Blog post 1. “Hide, Hair and Appetite”. Camp Horses, Part 1.
As summer quickly approaches so does the camp season. With it comes the memory of my initial introduction to horse slaughter and the reminder of the very first horse I was unable to help. I was 10 years old and her name was Shannon, a beautiful, flea bitten, grey quarter horse mare who, for two blessed weeks, was like my very own. It is from her that I began to learn the art of listening to the horse beneath me. She taught me that love makes you get back up, wipe the dirt off your jeans and try again. She taught me that horses sometimes get a raw deal and an undeserved reputation. I don’t know what made me ask what happened to the horses after the summer but an honest counselor filled me in. We couldn’t afford to purchase her. I don’t know how my parents even afforded camp and I cried the whole way home. While I didn’t realize it at the time, she was the very first horse I left behind.
In light of the season, camp horses were a natural topic of discussion recently and with open ears, I heard these words-slowly spoken reflections from a professional horseman.
The view from the “Other side of the fence”:
“Camps are not always the best caretakers. In the past, horses would come to sale all owned by one individual, twenty, thirty of them, all hide, hair and appetite- ill fated at seasons end. “Canners”, they went for dog food, priced by the pound. Back then those horses were always replaceable-good, honest broke geldings, horses that had a lot left in them had they received better care. When they were done in the west they came east and often went to hack stables, camps, etc. depending on the season. Many times, these were horses that went out hour after hour, tied to a fence between uses, waiting for someone to walk in with their money and go out and ride. These were good horses, that did their job.
Their world changed from what they had growing up and with that change they maybe had one or two years left. They may have worked harder before but they were more appreciated then. Very often the best horses were used the most and a saddle that fit in the Spring didn’t always fit them in the fall. The condition of horses at seasons end was a large factor in people’s perception of them. We bought what we could afford to doctor and feed. We cut out pads to accommodate horses with sore backs, fistulas and more. They improved and returned to the horse they should never have deteriorated from, which in turn, improved their value and everything about them including the general public’s perception.“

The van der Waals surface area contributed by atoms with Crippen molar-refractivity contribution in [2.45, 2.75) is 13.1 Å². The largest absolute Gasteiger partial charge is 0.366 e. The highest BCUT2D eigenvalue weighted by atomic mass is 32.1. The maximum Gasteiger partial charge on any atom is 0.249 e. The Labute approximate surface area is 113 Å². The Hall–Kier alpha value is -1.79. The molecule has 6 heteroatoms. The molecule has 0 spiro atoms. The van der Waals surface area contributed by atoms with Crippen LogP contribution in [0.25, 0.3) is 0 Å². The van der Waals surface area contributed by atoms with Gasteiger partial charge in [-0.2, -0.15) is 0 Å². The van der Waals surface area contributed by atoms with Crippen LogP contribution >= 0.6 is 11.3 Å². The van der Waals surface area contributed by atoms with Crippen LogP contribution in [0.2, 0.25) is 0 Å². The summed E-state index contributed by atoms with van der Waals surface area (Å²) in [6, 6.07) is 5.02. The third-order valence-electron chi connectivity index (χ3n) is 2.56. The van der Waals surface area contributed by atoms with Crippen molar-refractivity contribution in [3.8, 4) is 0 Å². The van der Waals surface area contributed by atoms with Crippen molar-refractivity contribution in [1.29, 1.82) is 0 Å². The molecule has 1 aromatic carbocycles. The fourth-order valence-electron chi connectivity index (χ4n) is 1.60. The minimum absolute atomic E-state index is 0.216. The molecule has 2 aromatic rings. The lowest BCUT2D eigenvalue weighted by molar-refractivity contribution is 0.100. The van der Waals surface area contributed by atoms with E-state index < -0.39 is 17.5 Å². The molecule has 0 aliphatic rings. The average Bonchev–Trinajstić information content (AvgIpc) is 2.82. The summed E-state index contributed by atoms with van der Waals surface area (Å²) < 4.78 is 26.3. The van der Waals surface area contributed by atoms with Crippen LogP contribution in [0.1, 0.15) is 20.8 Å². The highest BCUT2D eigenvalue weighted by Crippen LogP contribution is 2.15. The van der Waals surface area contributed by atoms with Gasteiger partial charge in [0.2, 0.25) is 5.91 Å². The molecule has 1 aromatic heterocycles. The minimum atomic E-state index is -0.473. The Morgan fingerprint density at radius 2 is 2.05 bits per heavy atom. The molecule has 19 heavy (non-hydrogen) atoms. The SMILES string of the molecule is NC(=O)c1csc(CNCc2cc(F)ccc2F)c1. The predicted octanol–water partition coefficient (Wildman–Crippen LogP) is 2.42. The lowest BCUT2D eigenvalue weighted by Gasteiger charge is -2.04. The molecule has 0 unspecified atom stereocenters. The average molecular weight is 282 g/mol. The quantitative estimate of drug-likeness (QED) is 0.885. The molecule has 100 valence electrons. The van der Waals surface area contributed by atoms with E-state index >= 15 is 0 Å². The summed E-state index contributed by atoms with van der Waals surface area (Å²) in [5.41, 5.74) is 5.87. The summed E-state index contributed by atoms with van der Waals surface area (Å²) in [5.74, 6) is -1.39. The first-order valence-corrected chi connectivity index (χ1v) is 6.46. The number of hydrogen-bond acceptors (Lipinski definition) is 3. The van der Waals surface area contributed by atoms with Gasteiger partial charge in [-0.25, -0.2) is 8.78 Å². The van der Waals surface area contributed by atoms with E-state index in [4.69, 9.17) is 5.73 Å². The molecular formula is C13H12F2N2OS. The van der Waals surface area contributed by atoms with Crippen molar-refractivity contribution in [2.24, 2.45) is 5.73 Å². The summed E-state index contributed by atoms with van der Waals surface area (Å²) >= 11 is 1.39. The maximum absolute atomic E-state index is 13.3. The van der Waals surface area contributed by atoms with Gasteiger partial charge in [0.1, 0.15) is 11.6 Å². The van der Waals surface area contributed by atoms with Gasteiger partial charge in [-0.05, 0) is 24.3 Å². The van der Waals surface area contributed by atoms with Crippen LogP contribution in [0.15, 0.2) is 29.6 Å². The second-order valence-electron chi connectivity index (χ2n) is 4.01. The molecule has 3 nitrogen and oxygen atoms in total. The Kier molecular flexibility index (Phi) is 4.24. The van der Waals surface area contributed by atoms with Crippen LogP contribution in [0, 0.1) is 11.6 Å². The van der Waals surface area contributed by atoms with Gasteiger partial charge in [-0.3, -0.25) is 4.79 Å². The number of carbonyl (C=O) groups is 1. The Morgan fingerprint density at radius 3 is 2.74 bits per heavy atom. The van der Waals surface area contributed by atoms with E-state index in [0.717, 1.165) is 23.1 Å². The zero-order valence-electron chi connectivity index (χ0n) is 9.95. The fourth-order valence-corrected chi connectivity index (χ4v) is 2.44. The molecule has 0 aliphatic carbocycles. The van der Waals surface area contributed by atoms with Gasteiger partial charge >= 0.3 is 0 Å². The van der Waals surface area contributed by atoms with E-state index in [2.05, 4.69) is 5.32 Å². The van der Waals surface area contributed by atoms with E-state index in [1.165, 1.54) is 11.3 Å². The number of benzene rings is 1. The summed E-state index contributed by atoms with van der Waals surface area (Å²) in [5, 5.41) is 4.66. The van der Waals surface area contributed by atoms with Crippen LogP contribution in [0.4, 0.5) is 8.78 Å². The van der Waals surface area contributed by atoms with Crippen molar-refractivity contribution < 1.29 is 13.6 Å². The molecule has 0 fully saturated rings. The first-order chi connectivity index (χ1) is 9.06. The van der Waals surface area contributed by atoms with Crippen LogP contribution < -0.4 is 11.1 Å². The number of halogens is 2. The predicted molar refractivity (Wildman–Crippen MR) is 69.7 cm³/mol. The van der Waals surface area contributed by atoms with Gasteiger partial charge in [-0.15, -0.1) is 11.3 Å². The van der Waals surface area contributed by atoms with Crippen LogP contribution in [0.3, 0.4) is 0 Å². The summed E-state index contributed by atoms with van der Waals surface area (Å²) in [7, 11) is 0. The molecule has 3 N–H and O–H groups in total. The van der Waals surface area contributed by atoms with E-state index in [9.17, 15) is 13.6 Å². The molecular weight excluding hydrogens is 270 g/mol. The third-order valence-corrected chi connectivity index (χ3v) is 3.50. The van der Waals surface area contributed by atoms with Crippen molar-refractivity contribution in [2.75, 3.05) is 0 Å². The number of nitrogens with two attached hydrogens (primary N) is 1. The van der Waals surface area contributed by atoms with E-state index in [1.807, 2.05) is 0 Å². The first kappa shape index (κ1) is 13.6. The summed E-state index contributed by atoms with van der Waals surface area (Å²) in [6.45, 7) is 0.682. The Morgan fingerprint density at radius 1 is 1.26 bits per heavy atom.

Now, 40 years later, some things remain unchanged. There are still thousands of horses leased for summer use and certainly just as many horse crazy girls heading to weeks of camp to ride them. There is still a surplus at seasons end and there are still late Summer and early Fall auctions, the camp horse sales that “absorb” them. Today, as it was years ago, it is still the public who determines the fate of these animals because, “it is the public that sets the price” and it is their perception that matters.
(Please remember these are merely informational posts designed to educate and promote thought. They are the result of an open dialogue between two people sharing their experiences in hopes of finding common ground and making a difference. They are of course, only two people’s experiences and not meant, in any way, to speak for every person or every horse. There is no every.
While I understand that this is a potentially controversial series, I ask that all comments be courteous even if you disagree. I welcome everyone’s opinions on our page but as always, remind all to please be respectful to us as individuals and the path we are attempting to take.)
As always thanks for being here on this journey that is Tomten Farm and Sanctuary, we so appreciate your presence.